I wrote this post to contribute to 12 Months of Mermaid Magic by my beautiful, amazing friend, Kris Oster. (Check out her new book, Return to Enchantment - it's amazing.)

Shapeshifter has become a very important archetype to me, one that has made itself one of the backbones of my class, She Came Into Focus. The idea of shifting into different forms is an ancient kind of energetic alchemy and one that I think appeals to all of us on some level.

One of my favorite shapeshifters is beautiful Selkie. Unfortunately, selkie folklore is usual tragic in nature, centering around themes of dissatisfaction, longing and loss. But looking at these tales, I feel that there’s something deeply empowering in the Selkie archetype.

All the selkies are considered beautiful and enchanting- humans are always caught under their spell. Male selkies are crafty creatures, looking for human women with longing and sadness in their hearts. Married or not, they are all fair game. And indeed, some of the human women in these stories actively pursue a tryst with a male selkie by shedding seven tears into the sea. These roguish selkies were smart, hiding their skins where no one could find them, always ready to escape back to the sea, sometimes taking their human lovers with them.

Yet the female selkies, though equally magnetic when it came to attracting human lovers, were often not so lucky. Human men would often find these skins and hide them away, preventing their selkie maidens from returning to the sea, their home, and forcing them to marry and remain in the human world.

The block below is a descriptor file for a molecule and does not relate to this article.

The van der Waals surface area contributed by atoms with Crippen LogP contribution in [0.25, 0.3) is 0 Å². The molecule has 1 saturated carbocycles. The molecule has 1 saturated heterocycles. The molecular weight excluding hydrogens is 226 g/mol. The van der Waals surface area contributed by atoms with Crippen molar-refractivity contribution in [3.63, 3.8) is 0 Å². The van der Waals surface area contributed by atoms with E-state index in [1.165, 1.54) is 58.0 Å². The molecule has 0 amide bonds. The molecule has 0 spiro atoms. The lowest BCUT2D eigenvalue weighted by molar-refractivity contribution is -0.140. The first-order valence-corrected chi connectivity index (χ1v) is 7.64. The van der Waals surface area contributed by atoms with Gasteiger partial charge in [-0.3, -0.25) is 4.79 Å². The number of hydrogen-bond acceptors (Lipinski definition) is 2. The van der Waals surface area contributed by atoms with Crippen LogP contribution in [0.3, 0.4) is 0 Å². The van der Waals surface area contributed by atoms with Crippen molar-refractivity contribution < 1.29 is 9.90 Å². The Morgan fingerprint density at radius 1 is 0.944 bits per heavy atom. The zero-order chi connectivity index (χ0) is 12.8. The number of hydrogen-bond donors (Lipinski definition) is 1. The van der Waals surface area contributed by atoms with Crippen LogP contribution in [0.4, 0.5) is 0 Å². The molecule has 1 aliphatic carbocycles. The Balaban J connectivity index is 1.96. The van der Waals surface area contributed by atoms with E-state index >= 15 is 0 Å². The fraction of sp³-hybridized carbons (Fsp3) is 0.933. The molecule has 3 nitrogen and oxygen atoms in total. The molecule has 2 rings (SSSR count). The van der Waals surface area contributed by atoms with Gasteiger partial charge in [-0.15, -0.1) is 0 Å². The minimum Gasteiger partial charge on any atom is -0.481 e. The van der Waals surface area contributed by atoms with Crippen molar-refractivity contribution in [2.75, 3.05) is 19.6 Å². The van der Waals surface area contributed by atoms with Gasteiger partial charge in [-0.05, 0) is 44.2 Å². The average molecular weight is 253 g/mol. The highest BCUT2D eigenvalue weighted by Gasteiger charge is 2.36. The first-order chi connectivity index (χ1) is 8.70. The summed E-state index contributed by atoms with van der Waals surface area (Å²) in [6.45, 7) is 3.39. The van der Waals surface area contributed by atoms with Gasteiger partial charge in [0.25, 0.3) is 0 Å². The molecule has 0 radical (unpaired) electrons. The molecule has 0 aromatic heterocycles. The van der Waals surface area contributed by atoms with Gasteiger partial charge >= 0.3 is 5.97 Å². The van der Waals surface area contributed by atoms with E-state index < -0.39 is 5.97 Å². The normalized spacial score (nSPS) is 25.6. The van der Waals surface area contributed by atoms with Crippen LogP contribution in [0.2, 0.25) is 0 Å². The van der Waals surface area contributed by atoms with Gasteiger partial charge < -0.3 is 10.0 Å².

I think these stories speak so strongly to the wild soul of women and how often we hold back in order to fit in with our culture, family and even mates. That sealskin is both our protection and the symbol of our wildness. We are drawn to it, drawn to its transformative power.

I also believe there’s a natural curiosity and longing in women to reach out and behold the different aspects of our souls – yet we are afraid and we don’t often live in cultures that support this kind of shapeshifting. (Heaven forbid we don’t fit into a box that can be easily labeled!) If we think we don’t have the power to do it ourselves, we are willing to summon a selkie man to spirit us away. And if we are capable, we may too easily give away our sealskin.

This story speaks to me for many reasons – one of the strongest connections I have with it is my propensity to give my sealskin to men who lock it away in their trunks. I forget my safety. I forget my home. I forget my transformative power.

One of the greatest lessons I’ve learned in the past year or so is to trust and cherish my sealskin – to allow myself to put it on and shed it, as I need to, letting these other aspects of myself emerge and withdraw, ebbing and flowing like the selkie’s sea.

 

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